John Wesley Powell: A Chronology
John Wesley Powell is born on March 24 in Mount Morris, New York, the second son of Joseph and Mary Powell.
The family moves from New York to Southern Ohio in the late spring.
Joseph moves his family to Walworth County, Wisconsin.
Joseph sells his Wisconsin land and buys property in Illinois.
John gets a teaching job at a school in Jefferson County.
Makes his first of many exploring and collecting trips, crossing Illinois to the Mississippi. He meets his 18-year-old cousin Emma Dean.
Attends Oberlin, a socially liberal institution, well-known for its stance against slavery. He studies Greek, Latin and Botany.
The Confederacy fires on Fort Sumter on April 12.
Enlists to fight in the Civil War on May 8.
On June 13, promoted to second lieutenant to fill vacancy caused by the resignation of the company commander.
In November, asks General Grant to give him a leave of absence to marry his first cousin Emma Dean at her family home in Detroit. She returns with him to the war.
Shortly after 4pm on April 6, during the Battle of Shiloh, John Wesley Powell raises his right arm to signal fire. A minie-ball strikes him in the wrist.
Doctors decide to amputate Powell's arm. He determines to remain in active service if his wife could accompany him wherever he goes.
Leaves front lines at the end of August on a six-month recruiting mission.
Homestead Act passed, giving settlers the right to claim free land.
April 16 - July 4: Takes part in the Battle of Vicksburg. He calls the siege "the forty hardest days of my life."
Takes two months leave from the army during July and August to have a second operation in Detroit on his arm. While convalescing in Detroit he is notified of his promotion to the rank of major in the seventeenth Army Corps.
Confederate troops capture brother Walter in Atlanta on July 22. He escapes from a Confederate prison hospital, but is recaptured. He struggles to recover mentally and physically, but remains disturbed by his war experiences for the rest of his life.
January 4: Decides that due to his disability he should resign from the army. He submits a letter requesting discharge.
February 28: Submits a declaration of "total and permanent disability" with the pension agency in Detroit.
John Wilkes Booth assassinates President Abraham Lincoln on April 14.
May 1: Travels to Chicago to greet Lincoln's funeral train.
Accepts a job at Illinois Wesleyan University as a Professor of Geology.
March 26: Named curator of the Illinois Natural History Society at a salary of $1,500 a year.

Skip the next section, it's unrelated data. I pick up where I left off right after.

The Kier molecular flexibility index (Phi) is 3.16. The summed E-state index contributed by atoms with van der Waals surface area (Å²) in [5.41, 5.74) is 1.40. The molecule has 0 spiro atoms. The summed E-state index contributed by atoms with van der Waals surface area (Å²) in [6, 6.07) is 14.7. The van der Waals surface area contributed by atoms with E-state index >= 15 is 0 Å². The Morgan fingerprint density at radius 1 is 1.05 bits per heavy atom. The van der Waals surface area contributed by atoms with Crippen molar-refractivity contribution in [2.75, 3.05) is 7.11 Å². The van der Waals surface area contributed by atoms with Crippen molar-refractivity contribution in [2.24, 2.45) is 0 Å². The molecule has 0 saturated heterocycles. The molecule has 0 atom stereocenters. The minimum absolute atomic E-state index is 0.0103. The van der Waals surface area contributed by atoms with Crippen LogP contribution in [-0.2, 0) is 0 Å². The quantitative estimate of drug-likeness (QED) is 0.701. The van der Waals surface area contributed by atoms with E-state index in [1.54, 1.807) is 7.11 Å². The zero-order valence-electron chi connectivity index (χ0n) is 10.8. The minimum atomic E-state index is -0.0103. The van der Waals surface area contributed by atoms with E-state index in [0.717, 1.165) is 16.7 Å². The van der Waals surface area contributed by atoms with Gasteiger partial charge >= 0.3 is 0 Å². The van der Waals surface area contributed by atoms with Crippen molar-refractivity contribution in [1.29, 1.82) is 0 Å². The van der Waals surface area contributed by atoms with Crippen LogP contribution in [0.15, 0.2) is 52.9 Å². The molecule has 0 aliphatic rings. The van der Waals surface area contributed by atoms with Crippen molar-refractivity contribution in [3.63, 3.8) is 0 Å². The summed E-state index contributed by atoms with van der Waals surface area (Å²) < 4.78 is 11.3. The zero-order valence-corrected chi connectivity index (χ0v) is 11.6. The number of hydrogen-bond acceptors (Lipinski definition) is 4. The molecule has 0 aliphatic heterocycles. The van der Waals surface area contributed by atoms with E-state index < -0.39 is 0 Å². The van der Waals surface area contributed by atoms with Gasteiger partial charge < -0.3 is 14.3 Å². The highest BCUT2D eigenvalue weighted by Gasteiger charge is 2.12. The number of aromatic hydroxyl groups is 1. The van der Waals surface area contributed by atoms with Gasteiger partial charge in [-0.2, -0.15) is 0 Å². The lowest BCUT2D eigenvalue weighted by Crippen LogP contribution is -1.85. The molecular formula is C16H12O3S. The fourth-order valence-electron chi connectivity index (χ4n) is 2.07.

Sets off on his first scientific expedition to Colorado on June 1. His wife Emma is one of the party of 12. On this trip she becomes the first woman to climb Pike's Peak.
June: Sets off on his second expedition with a party of 23 that includes his wife Emma and brother Walter.
May - August: Leads his first expedition down the Green and Colorado Rivers.
Has become a national hero. He goes on the lecture circuit, visiting Denver, Chicago and New York.
Publishes his first account of his Colorado River expedition in "New Tracks in North America."
Gives the Bagley Boat Yard in Chicago an order for three boats of an improved design.
Sets off on a second expedition down the Green and Colorado Rivers on May 22. This time his brother-in-law is second-in-command. He also brings along photographer E. O. Beaman.
On July 7, while picking up supplies at an Indian Reservation, Powell discovers his wife Emma is ill. He leaves immediately to see her.
He returns to camp on July 26.
Powell's only child, Mary Dean Powell is born in Salt Lake City on September 8.
Resigns from his teaching position and moves to Washington D.C.
Writes a report to the Secretary of the Interior on the arid region of the U.S. and suggests a new plan for settling Western territories.
Helps set up the U.S. Geological Survey. In 1991, it completes its project of providing 54,000 topographic maps of the U.S.
Smithsonian Institution sets up the Bureau of Ethnology, which he directs for 23 years.
Becomes the director of the U.S. Geological Survey.
Powell is one of 33 men to found the National Geographic Society.
Senator William Stewart of Nevada pushes a resolution through Senate authorizing Powell to do a survey of potential dam sites in the West.
Following attacks on Powell from Senator William Stewart, Congress slashes Powell's budget and eliminates his irrigation survey.
On May 4, writes a letter of resignation as Director of the Geological Survey to the President of the U.S. He then withdraws from public life.
With his wife and daughter at his side, John Wesley Powell dies at his home in Maine on September 3. He is 68 years old.